The powerful quake generated waves 36ft (11m) high in some areas
The child of a British couple is missing presumed dead after a tsunami hit the South Pacific island of Samoa, the Foreign Office (FO) has said.
The two-year-old's parents were receiving consular assistance at the New Zealand High Commission, Samoa's British Honorary Consulate said.
A spokesman for the British High Commission in New Zealand said the missing boy was a New Zealand citizen.
The tsunami killed more than 100 people in Samoa, American Samoa and Tonga.
Regional tsunami warnings have also been issued in Indonesia after a strong earthquake with a 7.9 magnitude struck off the coast of Sumatra.
British Honorary Consulate Dr Stephen Rogers, based in Apia in the north of the island, said there were no other reports of UK casualties.
"We have a number of British people who have lost all their possessions," he said.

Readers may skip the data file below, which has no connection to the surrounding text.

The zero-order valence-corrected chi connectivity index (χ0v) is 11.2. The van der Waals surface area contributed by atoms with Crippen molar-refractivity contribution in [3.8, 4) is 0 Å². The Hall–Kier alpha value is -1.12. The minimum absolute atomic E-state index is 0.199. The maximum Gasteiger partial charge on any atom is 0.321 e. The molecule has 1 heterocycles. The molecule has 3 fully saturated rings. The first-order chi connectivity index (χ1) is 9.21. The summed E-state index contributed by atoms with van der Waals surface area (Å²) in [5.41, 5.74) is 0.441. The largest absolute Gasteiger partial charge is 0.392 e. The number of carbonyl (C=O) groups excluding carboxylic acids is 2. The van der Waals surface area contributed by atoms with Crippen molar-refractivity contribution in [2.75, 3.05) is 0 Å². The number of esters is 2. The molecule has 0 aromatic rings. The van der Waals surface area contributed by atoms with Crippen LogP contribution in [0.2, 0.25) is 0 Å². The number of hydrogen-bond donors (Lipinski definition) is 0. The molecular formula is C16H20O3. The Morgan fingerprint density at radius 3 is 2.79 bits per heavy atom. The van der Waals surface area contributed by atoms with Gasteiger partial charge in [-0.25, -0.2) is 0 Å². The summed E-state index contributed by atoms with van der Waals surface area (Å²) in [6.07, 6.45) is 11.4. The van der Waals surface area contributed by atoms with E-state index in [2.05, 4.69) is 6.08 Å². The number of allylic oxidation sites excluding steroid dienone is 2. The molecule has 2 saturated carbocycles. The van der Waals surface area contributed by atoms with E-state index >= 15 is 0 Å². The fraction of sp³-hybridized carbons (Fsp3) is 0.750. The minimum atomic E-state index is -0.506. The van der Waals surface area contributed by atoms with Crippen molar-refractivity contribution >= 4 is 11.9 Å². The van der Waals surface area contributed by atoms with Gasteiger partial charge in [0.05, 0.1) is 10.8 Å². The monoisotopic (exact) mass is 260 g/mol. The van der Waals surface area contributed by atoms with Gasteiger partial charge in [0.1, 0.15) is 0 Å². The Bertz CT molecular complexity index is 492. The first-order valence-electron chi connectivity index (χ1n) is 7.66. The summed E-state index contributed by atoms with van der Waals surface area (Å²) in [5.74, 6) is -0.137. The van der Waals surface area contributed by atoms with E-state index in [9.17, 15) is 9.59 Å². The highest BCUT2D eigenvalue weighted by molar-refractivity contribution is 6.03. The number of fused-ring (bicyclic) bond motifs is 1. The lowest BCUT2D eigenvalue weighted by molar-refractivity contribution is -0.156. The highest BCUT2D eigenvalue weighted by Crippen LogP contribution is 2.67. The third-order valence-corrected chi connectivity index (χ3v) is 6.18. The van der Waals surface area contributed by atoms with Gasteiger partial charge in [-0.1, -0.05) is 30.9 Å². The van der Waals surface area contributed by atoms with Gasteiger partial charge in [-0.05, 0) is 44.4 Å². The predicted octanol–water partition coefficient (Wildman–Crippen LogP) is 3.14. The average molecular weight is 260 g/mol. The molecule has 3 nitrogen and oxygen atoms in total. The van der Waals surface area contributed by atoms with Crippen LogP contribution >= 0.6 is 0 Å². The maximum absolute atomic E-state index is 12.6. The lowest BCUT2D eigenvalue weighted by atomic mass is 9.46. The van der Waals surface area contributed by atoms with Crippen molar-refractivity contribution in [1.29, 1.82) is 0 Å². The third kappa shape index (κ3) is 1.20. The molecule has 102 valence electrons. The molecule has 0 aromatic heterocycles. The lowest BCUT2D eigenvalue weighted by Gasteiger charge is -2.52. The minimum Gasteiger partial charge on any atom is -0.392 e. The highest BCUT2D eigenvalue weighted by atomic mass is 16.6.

"We've also had calls from a number of Brits in different accommodation who are claiming to be okay. We've had calls from the UK about people we've got no information about."
About 20 Britons are thought to have been on Samoa at the time the tsunami struck.
Dr Rogers said the initial quake shook the entire island and damaged buildings, but added that the devastation was largely confined to the south east.
He said 36ft (11m) waves swept inshore about half an hour after the quake, washing away anything in its path, including roads and houses.
He also said he managed to pick up five Britons in their 20s and 30s - including three tourists.
Prime Minister Gordon Brown has sent his "heartfelt condolences" to the people of Samoa, Tonga and the Philippines .
He said: "All of us watching these scenes will be shocked and saddened at the sheer scale of the devastation. We stand ready to help in any way we can".
The tremor, with a magnitude of between 8 and 8.3, struck about 120 miles from American Samoa.
Samoan officials say whole villages have been destroyed with thousands reportedly left homeless in American Samoa.
The Foreign Office has advised against all but essential travel to Samoa and Tonga until further notice.